ABQ Journal Review: “Sweeney Todd”
October 31, 2013
Thursday, October 31, 2013
If Stephen Sondheim had been in the audience, he would probably have been amazed, and pleased, that Musical Theatre Southwest, a community theater, could mount a professional-quality production of his musical “Sweeney Todd – the Demon Barber of Fleet Street.”
But that is precisely what MTS has done. That’s no simple task given Sondheim’s jarring music and inventive, rapid-fire lyrics.
What was also quite impressive is that the production delivers the show more as opera, as it should be, than as Broadway show.
And this was accomplished within the tight confines of MTS’ black box. The compactness of the space brought the audience physically closer to the performers, and hence closer to believing the characters and to understanding the story.
It is a gruesome tale of gritty mid-19th-century London. Ex-convict Benjamin Barker, who renames himself Sweeney Todd, (TJ Bowlin) returns home hoping to be reunited with his family. But he learns that his wife had been poisoned—and is presumed dead—and his daughter taken in as a ward by the same judge who wrongfully convicted him. So Todd’s main goal is revenge: Kill the judge.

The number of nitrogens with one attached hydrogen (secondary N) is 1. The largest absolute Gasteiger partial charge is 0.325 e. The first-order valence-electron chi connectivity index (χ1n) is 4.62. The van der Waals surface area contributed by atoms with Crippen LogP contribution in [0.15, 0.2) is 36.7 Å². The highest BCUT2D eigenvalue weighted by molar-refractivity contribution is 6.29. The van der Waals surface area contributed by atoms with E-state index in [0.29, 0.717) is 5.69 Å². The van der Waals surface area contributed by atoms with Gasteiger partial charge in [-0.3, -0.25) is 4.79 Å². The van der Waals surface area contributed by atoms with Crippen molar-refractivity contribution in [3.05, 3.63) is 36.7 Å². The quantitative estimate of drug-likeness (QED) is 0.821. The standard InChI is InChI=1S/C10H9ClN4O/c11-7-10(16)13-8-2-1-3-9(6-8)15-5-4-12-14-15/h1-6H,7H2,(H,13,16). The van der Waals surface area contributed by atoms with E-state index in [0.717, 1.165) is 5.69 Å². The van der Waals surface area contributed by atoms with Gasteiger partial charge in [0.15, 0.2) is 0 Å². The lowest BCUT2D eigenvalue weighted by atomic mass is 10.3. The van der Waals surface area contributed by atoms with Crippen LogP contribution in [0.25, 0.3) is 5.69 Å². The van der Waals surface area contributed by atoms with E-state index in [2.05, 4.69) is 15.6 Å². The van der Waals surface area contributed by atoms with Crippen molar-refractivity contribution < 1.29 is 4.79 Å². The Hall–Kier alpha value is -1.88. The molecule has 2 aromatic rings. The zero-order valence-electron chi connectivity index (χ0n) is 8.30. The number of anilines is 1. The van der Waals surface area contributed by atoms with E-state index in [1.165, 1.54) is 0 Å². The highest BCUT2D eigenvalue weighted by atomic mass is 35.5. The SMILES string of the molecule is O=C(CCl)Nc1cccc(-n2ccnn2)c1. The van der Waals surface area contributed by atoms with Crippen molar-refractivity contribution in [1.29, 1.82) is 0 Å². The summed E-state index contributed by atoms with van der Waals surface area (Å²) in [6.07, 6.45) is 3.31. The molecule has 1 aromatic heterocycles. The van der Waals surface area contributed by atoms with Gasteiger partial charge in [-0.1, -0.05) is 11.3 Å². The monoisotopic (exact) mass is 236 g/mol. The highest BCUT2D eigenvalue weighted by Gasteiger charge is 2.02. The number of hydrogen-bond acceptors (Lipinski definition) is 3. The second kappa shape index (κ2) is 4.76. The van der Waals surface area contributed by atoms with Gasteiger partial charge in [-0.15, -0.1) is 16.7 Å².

When that early attempt fails, Todd randomly turns his anger, his grief and his hatred onto his unlucky barber shop customers. The customers’ bodies become tasty ingredients for meat pies in a bakery run by the laboring, treacherous Mrs. Lovett (Kari Reese).
As the central pair of characters, the spotlight is on Bowlin and Reese. They are exceptional singers and actors.
They are not alone in the demonstration of local talent.
Two other pairs stand out. One is the goodness that shines through Johanna, Todd’s virtuous daughter, (Emily Melville) and Anthony (Nate Warren), her suitor and savior; it’s not coincidental that Anthony’s last name is Hope. By contrast is the evilness that pervades Judge Turpin (Josh Griffin) and the unctuous Beadle Bamford (Brian Clifton).
The members of the supporting cast—especially Derrick Medrano as Tobias and Esther Moses Bergh as the Beggar Woman—deserve special recognition.
Hats off to director Hal Simons and musical director Lina Ramos and their design staff. The musicians, all six of them, produced the sound of a full orchestra.
-by David Steinberg